(Source: BMF54123, Tauwasser (additional translation support))
Before After
Mario Teaches Hiragana It's a-me, Mario tiles

From the Super Mario Bros. 3 tileset, this text translates as "Mario, Luigi" and denotes the location of the player graphics.

(Source: BMF54123, Tauwasser (additional translation support))
Before After
Crushed by orange block Oh, a lot of tiles here

This text block appears in both Super Mario Bros. and Super Mario Bros. 2. BGカキカエ エリア  translates as "BG Transfer Area", and is used to indicate the location of animated background tiles in VRAM.

(Source: BMF54123, Tauwasser (additional translation support))
Before After
Well he did date like 3 women at once so I guess he is There's a giant Mario RUN FOR YOUR LIVES

Hopefully this doesn't need translating. "PLAYER" marks the slot for player graphics in the Super Mario Bros. and Lost Levels ending sequence.

Unused Pause Screen Option

Precursor to the Virtual Boy

Found in all versions of Super Mario All-Stars, this text is located with the rest of the pause menu graphics. またもうやめ translates as "Take a Break". What this would actually do is unknown.

(Source: BMF54123, Tauwasser (Additional translation support))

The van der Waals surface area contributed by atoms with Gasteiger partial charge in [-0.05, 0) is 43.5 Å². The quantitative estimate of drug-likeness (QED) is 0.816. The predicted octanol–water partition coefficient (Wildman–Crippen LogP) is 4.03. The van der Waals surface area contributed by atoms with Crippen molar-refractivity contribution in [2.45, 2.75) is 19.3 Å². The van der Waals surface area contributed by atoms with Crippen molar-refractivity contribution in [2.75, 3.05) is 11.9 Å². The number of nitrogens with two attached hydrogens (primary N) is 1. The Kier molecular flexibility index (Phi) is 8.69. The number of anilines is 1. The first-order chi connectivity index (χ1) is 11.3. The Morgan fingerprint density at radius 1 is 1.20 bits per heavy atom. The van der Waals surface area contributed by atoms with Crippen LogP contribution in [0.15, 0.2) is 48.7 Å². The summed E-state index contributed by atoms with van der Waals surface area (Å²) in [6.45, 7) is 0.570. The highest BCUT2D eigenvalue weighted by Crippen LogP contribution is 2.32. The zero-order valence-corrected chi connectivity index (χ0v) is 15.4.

As a means of copy protection, all versions of Super Mario All-Stars perform a check to see how much SRAM is present: the game writes a value to $702000, then compares it with the value at $700000. If the values match (due to address mirroring), it means 8 KB of SRAM is present and the cart is likely genuine, but if the values are different, it means more than 8 KB of SRAM is present and the game is likely running on a copier. If the latter scenario occurs, the game stops and throws up a warning message.

The message text differs between versions, but the location of the routine is the same; to trigger it, use Pro Action Replay code 1180508F and choose Super Mario Bros. 2/Super Mario USA from the game menu.

Super Mario Bros.

The game that started this whole mess.

Unused Graphics

Yes, even this port has unused graphics.

So is this the end?

Ending text graphics which appear after the Princess Toadstool sprites. This is supposed to be for...well, The End. Given the different sizes, it was probably supposed to be animated.

Okay, okay! I get it!

This is what it would look like.

Make me

A "PAUSE" graphic which might have been used before the save menu was implemented.

Auditions for Super Mario All-Stars

This page appears to have been used as a "scratch pad" for testing multiple variations of some common Mario poses. None of these graphics are used by the game itself. The red and blue sections of the palette are swapped compared to the final version.

Early Final
SMAS-AltToad.png SMAS-SMBFinalToad.png

An early Mushroom Retainer, found in the main enemy graphics bank. This was likely used before the unique "castle clear" cutscenes were implemented. Only the top half of the second frame was cleaned up and reused in the final game.

SMAS AltPrincess.PNG

An early Princess Toadstool. She's quite short here, much like her original Super Mario Bros. counterpart.